I’m doing a little giveaway and its all about the ladies!
I’ll be giving away
- a t-shirt in your choice of Crush the Patriarchy, Cats Against Cat Calls or Riots Not Diets print (all of which go up to at least a size 2xl)
- your choice of five buttons from Modern Girl Blitz
- your choice of jewellery from AddieLeDawn
- friendship bracelet made in the colours of your choice made by yours truly
- "kandi bracelets" or whatever the fuck you want to call them with whatever colour scheme and words you want
- and best of all CANDYYY. who doesnt love candy, cmon.
And now the fun part, the RULES.
- you don’t have to follow me but if you are, then you’ll get something extra
- only reblogs count and you may reblog as many times as you want but please be mindful of your followers
- obviously giveaway blogs dont count (do ppl even need to say this anymore??)
The winner will be randomly selected on April 30th and I’m willing to ship worldwide. I think that’s it. Have fun and crush the patriarchy!!
THIS IS AWESOME YES PLS I WANT TO WEAR THESE THINGS WITH PRIDE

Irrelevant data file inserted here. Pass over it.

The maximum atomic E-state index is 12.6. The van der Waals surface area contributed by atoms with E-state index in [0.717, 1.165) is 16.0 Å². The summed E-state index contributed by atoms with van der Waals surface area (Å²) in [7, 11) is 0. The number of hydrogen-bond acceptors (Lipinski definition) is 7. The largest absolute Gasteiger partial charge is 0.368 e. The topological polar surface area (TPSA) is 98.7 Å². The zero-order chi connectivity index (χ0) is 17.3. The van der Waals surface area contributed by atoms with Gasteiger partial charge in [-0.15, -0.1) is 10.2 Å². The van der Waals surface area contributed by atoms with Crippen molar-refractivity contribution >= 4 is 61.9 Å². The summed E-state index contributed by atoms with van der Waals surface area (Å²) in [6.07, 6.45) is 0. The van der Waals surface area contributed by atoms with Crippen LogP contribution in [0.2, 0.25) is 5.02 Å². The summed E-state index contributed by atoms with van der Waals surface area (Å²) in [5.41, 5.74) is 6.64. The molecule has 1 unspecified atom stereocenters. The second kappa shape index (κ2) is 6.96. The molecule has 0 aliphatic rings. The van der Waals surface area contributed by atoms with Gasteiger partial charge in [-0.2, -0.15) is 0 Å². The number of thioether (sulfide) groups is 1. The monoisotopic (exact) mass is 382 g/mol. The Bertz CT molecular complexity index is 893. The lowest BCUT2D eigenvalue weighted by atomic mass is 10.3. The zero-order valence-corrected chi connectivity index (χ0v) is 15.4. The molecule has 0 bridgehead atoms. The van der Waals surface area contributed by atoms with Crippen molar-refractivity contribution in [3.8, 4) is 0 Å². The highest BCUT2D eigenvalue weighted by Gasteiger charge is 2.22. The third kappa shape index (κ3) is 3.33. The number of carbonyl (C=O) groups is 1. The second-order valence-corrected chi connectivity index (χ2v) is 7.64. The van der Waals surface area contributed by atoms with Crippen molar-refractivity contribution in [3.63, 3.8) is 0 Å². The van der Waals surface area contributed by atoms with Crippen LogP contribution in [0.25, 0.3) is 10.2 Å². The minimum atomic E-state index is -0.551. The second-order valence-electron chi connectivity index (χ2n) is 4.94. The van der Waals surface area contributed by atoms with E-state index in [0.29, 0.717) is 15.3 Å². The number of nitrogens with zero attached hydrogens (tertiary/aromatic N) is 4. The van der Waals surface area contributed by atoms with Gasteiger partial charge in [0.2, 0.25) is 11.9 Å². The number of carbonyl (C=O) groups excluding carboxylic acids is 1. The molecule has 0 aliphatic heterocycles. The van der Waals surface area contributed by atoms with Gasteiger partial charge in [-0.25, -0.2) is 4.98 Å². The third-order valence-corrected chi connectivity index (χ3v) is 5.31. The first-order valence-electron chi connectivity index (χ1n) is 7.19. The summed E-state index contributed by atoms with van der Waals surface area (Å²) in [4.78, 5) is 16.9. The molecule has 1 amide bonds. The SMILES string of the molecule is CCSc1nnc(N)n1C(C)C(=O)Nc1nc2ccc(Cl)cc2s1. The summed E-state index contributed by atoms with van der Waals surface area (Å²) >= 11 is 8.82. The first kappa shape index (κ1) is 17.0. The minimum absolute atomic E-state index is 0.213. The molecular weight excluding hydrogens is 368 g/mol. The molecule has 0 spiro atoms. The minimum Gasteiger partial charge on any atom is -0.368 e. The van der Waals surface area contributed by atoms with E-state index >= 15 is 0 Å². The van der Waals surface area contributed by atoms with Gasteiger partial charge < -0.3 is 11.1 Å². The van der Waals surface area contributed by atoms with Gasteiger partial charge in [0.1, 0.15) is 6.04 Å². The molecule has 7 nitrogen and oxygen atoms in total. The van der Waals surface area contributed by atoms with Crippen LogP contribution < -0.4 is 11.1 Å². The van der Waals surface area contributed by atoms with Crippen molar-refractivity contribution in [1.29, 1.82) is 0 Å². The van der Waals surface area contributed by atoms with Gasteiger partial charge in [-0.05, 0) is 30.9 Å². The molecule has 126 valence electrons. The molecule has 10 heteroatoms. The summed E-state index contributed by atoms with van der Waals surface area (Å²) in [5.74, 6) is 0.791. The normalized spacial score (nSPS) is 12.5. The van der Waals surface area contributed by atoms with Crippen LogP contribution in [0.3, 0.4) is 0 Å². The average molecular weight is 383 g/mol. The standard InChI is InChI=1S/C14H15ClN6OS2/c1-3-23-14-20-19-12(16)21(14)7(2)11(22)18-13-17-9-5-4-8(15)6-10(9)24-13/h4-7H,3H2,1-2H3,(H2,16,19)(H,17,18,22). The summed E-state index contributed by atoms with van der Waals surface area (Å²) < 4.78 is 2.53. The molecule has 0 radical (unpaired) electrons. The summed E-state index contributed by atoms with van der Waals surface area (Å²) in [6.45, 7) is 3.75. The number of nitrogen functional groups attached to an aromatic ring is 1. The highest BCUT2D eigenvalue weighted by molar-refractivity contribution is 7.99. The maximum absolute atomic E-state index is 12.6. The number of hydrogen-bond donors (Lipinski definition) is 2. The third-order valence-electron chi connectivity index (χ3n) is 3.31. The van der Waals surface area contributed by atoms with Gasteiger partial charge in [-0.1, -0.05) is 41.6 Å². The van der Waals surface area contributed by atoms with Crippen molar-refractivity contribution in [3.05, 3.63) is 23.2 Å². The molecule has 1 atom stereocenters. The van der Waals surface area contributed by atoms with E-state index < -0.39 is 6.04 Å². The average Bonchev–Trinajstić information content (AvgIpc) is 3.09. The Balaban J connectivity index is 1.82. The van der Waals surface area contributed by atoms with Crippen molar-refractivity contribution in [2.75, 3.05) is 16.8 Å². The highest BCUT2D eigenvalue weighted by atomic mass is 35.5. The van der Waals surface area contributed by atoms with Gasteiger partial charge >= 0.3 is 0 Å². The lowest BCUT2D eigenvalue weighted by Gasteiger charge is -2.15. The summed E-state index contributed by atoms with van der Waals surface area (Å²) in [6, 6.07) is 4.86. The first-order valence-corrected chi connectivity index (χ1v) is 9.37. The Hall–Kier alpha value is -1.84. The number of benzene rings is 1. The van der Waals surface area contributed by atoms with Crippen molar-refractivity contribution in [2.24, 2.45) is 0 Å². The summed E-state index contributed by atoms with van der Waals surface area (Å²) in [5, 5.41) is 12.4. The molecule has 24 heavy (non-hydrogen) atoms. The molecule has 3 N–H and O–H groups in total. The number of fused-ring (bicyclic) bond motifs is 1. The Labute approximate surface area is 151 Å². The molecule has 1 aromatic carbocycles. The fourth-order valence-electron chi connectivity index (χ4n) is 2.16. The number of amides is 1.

Flowers in a Glass Vase, Rachel Ruysch, 1704, oil on canvas, now at Detroit Institute of Arts Museum
MFK (Mary Frances Kennedy) Fisher (1908-1992) was a famous American food author. Her writing style is a delightful amalgamation of memoir, travel, and food literature. Her personal experiences and travels to Europe helped create her identity as an approachable and relatable chef. Her recipes do not emulate fine restaurants, but are simple and elegant. Her book How to Cook a Wolf was one of her most successful. First published in 1942 during the World War II food shortage, Fisher wrote about how to make food economically and how to enjoy it. In his 1942 review of the book, Orville Prescott of the New York Times wrote:
“Cook books are indisputably indispensable for the welfare of the human race, and they sell very nicely (Fannie Farmer’s ”Boston Cook Book” some 2,040,000 copies). […] Few indeed have any claims to literary merit. At least, few did until a knowing lady who signs herself austerely M. F. K. Fisher began conducting her one-woman revolution in the field of literary cookery. Mrs. Fisher writes about food with such relish and enthusiasm that the mere reading of her books creates a clamorous appetite. She also writes with a robust sense of humor and a nice capacity for a neatly turned phrase. […] Her chapter titles themselves are gems that provoke an irresistible desire to find out just what on earth she means by them: ”How to Distribute Your Virtue,” ”How to Boil Water,” ”How to Greet the Spring,” ”How to Be Cheerful Through Starving” ”How to Pray for Peace,” ”How to Be Content With a Vegetable Love” and ”How to Have a Sleek Pelt.” “ (“Books of the Times”)